Recently I have noticed that in a q and a session some of the audience wanted to know if the series will ever come to an end or if I will “bump off” Lorimer. That was never my intention and I always laugh and reply that I will probably hop off my twig long before he does, as he is so much younger than I am! Besides, I usually have the idea for the next story long before finishing the one I am currently writing and at the moment I have a lovely idea for the book that would be published in 2019. I did introduce a different character a few books back, a younger female cop, and that has also helped to mix things up and keep an interest going. But my plans for her are … oops! No spoilers!
The most important thing, however, in keeping a series alive is down to the writer’s own love for her characters. If a writer became bored with them it would definitely show and perhaps that is why some of my writer friends have two series or more that they write turn about. Maybe my own boredom threshold is different or perhaps I am a little bit in love with Lorimer? Once, at a book event, I was asked; “Who would you prefer to go out on a date with? Solly or Lorimer?” My immediate response, not pausing even to consider the answer was, “Lorimer!” And, I suppose that says it all.
Alex Gray, Scotland 2017
Love it! Thanks so much for sharing your experiences with us, Ms. Gray! I know I can’t wait to read more about Lorimer & his colleagues!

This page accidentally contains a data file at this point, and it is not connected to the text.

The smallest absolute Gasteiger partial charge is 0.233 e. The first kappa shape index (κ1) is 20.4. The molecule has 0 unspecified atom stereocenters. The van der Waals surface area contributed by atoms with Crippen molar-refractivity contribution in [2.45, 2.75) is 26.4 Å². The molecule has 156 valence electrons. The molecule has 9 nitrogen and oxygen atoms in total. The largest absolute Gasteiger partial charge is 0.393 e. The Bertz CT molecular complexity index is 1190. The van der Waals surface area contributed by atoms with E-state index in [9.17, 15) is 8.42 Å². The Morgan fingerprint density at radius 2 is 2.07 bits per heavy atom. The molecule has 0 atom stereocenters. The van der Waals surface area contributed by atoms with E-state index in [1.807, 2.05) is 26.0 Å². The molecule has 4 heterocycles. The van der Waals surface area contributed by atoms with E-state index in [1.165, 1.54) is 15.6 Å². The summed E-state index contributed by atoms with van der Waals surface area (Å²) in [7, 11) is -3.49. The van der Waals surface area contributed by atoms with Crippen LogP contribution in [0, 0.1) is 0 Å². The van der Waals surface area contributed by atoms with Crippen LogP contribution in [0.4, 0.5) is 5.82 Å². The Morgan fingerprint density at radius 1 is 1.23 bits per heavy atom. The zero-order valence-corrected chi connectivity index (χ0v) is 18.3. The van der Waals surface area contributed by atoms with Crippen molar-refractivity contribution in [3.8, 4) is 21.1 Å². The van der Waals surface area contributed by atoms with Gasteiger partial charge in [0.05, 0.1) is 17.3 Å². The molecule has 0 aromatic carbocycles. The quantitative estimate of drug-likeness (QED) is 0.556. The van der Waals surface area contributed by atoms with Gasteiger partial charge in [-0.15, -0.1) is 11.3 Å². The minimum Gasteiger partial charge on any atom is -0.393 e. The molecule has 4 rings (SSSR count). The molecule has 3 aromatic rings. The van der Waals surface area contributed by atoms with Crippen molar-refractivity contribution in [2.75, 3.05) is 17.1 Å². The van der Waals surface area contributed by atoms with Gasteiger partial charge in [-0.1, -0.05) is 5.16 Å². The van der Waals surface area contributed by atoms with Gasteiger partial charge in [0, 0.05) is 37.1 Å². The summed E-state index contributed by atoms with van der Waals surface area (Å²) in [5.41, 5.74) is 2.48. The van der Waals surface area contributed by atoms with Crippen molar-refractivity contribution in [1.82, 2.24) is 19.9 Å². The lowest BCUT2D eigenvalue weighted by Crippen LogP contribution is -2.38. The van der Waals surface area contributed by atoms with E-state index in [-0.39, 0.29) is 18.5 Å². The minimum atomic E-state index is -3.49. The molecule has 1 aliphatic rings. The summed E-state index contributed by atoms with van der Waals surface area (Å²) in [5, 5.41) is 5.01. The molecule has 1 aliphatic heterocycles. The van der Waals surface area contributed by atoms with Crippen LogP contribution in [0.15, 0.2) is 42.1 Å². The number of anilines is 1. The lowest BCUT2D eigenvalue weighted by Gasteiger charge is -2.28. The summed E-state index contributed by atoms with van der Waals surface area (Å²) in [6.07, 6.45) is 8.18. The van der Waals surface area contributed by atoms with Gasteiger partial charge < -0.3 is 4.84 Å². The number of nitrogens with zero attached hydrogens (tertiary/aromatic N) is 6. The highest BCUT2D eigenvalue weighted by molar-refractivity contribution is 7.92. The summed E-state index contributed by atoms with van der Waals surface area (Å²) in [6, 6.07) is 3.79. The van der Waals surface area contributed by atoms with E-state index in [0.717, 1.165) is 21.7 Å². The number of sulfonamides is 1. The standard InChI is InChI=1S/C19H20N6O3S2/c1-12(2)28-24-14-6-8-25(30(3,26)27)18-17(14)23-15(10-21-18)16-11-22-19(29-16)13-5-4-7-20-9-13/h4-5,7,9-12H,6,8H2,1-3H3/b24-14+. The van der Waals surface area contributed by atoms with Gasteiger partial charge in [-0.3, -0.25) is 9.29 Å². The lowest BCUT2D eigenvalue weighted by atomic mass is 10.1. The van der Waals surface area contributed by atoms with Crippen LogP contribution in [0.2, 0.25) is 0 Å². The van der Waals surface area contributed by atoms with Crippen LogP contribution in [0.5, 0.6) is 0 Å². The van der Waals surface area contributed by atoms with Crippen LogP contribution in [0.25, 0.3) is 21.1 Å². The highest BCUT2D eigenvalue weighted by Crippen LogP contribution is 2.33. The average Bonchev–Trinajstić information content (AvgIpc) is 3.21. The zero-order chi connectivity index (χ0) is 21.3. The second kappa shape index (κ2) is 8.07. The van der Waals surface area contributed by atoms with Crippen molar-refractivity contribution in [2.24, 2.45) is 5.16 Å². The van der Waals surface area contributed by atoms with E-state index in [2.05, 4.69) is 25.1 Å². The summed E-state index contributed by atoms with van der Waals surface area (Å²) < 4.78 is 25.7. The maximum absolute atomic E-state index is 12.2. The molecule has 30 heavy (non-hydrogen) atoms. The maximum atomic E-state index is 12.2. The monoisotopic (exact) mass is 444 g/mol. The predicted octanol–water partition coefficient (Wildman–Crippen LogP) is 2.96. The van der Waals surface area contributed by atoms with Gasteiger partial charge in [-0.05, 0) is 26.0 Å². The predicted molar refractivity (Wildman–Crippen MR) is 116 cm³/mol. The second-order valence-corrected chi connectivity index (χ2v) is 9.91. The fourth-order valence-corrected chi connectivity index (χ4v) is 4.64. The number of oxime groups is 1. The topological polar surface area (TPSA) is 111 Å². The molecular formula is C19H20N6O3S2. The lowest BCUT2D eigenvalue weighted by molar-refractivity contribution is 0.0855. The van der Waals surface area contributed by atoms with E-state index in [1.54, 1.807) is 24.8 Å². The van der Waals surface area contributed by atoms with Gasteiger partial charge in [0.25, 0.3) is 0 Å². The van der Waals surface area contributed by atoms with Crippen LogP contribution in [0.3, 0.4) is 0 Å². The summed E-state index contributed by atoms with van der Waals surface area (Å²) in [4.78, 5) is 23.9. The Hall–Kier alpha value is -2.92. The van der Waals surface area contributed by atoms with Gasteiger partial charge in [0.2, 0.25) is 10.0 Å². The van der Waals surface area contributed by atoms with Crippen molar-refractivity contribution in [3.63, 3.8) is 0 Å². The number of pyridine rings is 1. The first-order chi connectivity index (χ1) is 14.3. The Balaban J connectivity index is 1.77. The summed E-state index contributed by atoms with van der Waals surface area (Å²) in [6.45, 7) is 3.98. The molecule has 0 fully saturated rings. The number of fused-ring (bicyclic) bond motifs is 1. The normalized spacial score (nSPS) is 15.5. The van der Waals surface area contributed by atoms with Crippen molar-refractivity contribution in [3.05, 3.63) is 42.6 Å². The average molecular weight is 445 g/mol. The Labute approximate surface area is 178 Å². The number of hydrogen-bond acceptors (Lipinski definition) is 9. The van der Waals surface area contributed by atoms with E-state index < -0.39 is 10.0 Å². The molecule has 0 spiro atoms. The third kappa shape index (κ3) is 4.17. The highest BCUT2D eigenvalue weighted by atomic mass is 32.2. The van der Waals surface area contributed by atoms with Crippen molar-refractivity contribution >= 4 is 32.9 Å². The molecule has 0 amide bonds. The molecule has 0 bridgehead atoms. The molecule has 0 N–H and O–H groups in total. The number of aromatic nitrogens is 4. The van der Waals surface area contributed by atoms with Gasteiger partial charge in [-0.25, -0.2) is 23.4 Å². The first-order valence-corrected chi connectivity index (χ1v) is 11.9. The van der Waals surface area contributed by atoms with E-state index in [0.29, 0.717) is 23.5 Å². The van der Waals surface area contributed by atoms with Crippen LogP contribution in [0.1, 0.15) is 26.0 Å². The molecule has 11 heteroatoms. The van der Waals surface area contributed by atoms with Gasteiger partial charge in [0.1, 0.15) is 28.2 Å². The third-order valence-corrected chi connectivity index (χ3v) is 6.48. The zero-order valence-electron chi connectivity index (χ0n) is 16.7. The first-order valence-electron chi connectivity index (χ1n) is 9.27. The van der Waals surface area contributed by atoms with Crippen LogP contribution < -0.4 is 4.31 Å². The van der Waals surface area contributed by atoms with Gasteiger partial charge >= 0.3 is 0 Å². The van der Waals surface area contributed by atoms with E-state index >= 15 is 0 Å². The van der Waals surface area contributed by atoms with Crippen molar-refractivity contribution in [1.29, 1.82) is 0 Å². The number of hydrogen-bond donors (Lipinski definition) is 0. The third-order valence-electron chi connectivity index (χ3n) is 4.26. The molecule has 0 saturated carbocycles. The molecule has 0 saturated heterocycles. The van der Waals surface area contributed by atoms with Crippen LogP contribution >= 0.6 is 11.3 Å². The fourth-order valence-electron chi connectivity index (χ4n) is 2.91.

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|Publisher & Date:
||Witness Impulse, March 7, 2017
||Mystery & Detective
||A DCI Lorimer Novel
Never Somewhere Else
A Small Weeping
Shadows of Sounds
Five Ways to Kill a Man
Sleep Like the Dead
A Pound Of Flesh
The Swedish Girl
The Bird That Did Not Sing
Keep The Midnight Out
The Darkest Goodbye
The dust motes swirled round, captured in the one beam of light that filtered through a gap in the blinds. Behind him an insect buzzed drowsily against the window, seeking to escape from the confines of the room. Listening to its feeble struggles, Lorimer felt some empathy for the tiny creature. At that moment he would have given a great deal to walk out into the warm air of the city streets. Before him on the videoscreen were pictures of the deceased, not happy snaps at all. The scene-of-crime photographer had managed to convey each and every aspect of the man’s death, from the bread knife sticking out of his chest cavity to the open-mouthed grimace portraying that final scream of agony. Close-ups of blood spatters surrounded the main pictures, adding graphically to the image.